The fear of fear can be crippling. That may sound like a bizarre statement, but often those experiencing fear cannot pinpoint a specific object. They do not have something concrete to be scared of, but are almost randomly fearful. This becomes terrifying because, having no concrete cause, the fear cannot be avoided and may strike at any time.
Heart pounding, mouth dry, vision wobbly, chest tight, breathlessness, hot and cold sweats, and a feeling of being dizzy or about to lose consciousness… When these fearful symptoms escalate into a panic attack, it is not unusual for the person to feel as though they may be dying.
Increasingly, the person who has experienced these symptoms becomes so scared of them that even a slight prickle of adrenalin brings on a rush of fear that precipitates another attack. The irrational and untargeted nature of the symptoms means that they feel out of control, unable to take positive action to avert the possibility of another bout of panic.
What they often do not realise, and are thrilled to learn, is that many of these symptoms are brought about by physical factors, such as diet and lifestyle choices, which can be changed to bring relief from everything from mild unease to intense fear.
That is, of course, except where there is a good reason for the fear: it is not a good idea to be totally chilled in the face of stampeding cattle or mad dogs… These dangerous situations are what adrenalin is designed to help us out of.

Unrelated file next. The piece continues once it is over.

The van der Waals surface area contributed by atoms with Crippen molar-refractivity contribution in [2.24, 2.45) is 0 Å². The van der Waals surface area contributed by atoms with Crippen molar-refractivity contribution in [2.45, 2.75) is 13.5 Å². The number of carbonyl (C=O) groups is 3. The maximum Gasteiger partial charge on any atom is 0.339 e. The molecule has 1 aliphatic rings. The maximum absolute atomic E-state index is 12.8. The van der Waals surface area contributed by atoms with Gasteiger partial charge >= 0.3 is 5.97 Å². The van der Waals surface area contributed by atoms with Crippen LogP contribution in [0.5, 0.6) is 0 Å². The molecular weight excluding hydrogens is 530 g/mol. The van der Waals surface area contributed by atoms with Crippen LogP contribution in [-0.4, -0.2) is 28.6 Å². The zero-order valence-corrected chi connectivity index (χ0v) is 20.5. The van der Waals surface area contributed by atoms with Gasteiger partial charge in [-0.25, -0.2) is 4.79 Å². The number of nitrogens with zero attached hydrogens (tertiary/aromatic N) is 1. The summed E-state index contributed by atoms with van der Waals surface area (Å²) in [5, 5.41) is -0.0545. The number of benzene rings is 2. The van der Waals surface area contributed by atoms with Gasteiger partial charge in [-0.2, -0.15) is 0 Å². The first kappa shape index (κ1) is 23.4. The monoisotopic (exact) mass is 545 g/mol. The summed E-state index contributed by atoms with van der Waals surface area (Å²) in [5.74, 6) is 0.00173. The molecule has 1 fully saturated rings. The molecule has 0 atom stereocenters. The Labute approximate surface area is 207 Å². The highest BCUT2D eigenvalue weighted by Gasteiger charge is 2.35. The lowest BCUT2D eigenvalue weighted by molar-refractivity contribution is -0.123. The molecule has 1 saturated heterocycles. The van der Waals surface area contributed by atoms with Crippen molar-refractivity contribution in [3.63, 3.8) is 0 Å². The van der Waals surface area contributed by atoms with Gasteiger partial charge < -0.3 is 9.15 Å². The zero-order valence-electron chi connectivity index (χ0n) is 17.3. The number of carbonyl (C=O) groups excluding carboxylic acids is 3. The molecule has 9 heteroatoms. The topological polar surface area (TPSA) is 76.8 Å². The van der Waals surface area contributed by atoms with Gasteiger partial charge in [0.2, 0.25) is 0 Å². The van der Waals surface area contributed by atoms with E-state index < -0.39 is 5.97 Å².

Yes, adrenalin – a chemical released from the adrenal glands in response to a threat to the person to whom those adrenal glands belong! Adrenalin activates a ‘Red Alert’ in the body, sending blood coursing to the heart and lungs to enable you to run or fight better; it opens up sweat glands so that you don’t overheat doing that running or fighting; it liberates stored sugar from the tissues to power the muscles; and it causes the heart to beat faster to pump oxygen around the body. For a moment there you could box with Rocky, but your body can’t keep this up and as adrenalin levels fall again, reaction sets in. Your muscles feel weak and shaky, your heart beats irregularly, you feel breathless, dizzy, damp and sweaty and unable to co-ordinate.
Now, this adrenalin business is great if faced with the aforementioned mad dog (or boss), as it will get you away from the danger or power your leap to a place of safety. It is, however, the release of adrenalin in response to non-threatening physical factors that causes the panic symptoms that ruin lives.
- Caffeine intake
- Nicotine intake
- Alcohol intake
- Refined sugar intake
- Low blood sugar
(to mention the most common)
Caffeine, alcohol and nicotine will stimulate the release of adrenalin. If they are taking a substantial place in your daily life (which is particularly likely with caffeine), the adrenal glands can become very sensitive and jumpy.